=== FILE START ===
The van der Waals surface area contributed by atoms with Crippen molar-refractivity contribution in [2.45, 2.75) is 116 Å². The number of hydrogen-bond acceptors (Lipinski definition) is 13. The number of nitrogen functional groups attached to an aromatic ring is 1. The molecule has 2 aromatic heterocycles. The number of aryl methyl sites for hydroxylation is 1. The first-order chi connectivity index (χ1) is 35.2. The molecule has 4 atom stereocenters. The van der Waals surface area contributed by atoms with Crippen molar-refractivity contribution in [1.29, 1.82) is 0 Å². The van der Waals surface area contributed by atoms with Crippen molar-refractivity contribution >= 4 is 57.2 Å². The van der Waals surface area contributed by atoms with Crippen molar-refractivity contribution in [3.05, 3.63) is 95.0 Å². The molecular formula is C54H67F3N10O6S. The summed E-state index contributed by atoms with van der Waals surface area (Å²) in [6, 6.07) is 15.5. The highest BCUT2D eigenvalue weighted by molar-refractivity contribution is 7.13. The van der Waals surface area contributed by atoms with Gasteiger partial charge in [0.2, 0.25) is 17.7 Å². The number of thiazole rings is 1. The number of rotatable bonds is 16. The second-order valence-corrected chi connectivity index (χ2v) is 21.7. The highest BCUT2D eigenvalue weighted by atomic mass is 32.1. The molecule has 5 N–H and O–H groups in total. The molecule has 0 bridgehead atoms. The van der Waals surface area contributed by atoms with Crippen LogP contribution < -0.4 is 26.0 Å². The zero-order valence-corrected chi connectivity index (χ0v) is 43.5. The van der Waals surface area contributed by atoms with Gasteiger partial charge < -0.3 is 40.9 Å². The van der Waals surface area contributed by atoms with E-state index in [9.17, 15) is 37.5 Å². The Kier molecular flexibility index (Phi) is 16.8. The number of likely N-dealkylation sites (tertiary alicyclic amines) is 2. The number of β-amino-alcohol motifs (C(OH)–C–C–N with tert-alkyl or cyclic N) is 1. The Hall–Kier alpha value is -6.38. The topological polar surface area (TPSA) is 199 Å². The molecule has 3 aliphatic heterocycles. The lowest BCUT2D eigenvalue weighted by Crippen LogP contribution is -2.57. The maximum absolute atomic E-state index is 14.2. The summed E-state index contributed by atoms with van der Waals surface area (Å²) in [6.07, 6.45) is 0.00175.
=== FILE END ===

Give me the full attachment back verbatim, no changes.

The van der Waals surface area contributed by atoms with Crippen molar-refractivity contribution in [2.45, 2.75) is 116 Å². The number of hydrogen-bond acceptors (Lipinski definition) is 13. The number of nitrogen functional groups attached to an aromatic ring is 1. The molecule has 2 aromatic heterocycles. The number of aryl methyl sites for hydroxylation is 1. The first-order chi connectivity index (χ1) is 35.2. The molecule has 4 atom stereocenters. The van der Waals surface area contributed by atoms with Crippen molar-refractivity contribution in [1.29, 1.82) is 0 Å². The van der Waals surface area contributed by atoms with Crippen molar-refractivity contribution >= 4 is 57.2 Å². The van der Waals surface area contributed by atoms with Crippen molar-refractivity contribution in [3.05, 3.63) is 95.0 Å². The molecular formula is C54H67F3N10O6S. The summed E-state index contributed by atoms with van der Waals surface area (Å²) in [6, 6.07) is 15.5. The highest BCUT2D eigenvalue weighted by molar-refractivity contribution is 7.13. The van der Waals surface area contributed by atoms with Gasteiger partial charge in [0.2, 0.25) is 17.7 Å². The number of thiazole rings is 1. The number of rotatable bonds is 16. The second-order valence-corrected chi connectivity index (χ2v) is 21.7. The highest BCUT2D eigenvalue weighted by atomic mass is 32.1. The molecule has 5 N–H and O–H groups in total. The molecule has 0 bridgehead atoms. The van der Waals surface area contributed by atoms with Crippen LogP contribution < -0.4 is 26.0 Å². The zero-order valence-corrected chi connectivity index (χ0v) is 43.5. The van der Waals surface area contributed by atoms with Gasteiger partial charge < -0.3 is 40.9 Å². The van der Waals surface area contributed by atoms with E-state index in [9.17, 15) is 37.5 Å². The Kier molecular flexibility index (Phi) is 16.8. The number of likely N-dealkylation sites (tertiary alicyclic amines) is 2. The number of β-amino-alcohol motifs (C(OH)–C–C–N with tert-alkyl or cyclic N) is 1. The Hall–Kier alpha value is -6.38. The topological polar surface area (TPSA) is 199 Å². The molecule has 3 aliphatic heterocycles. The lowest BCUT2D eigenvalue weighted by Crippen LogP contribution is -2.57. The maximum absolute atomic E-state index is 14.2. The summed E-state index contributed by atoms with van der Waals surface area (Å²) in [6.07, 6.45) is 0.00175.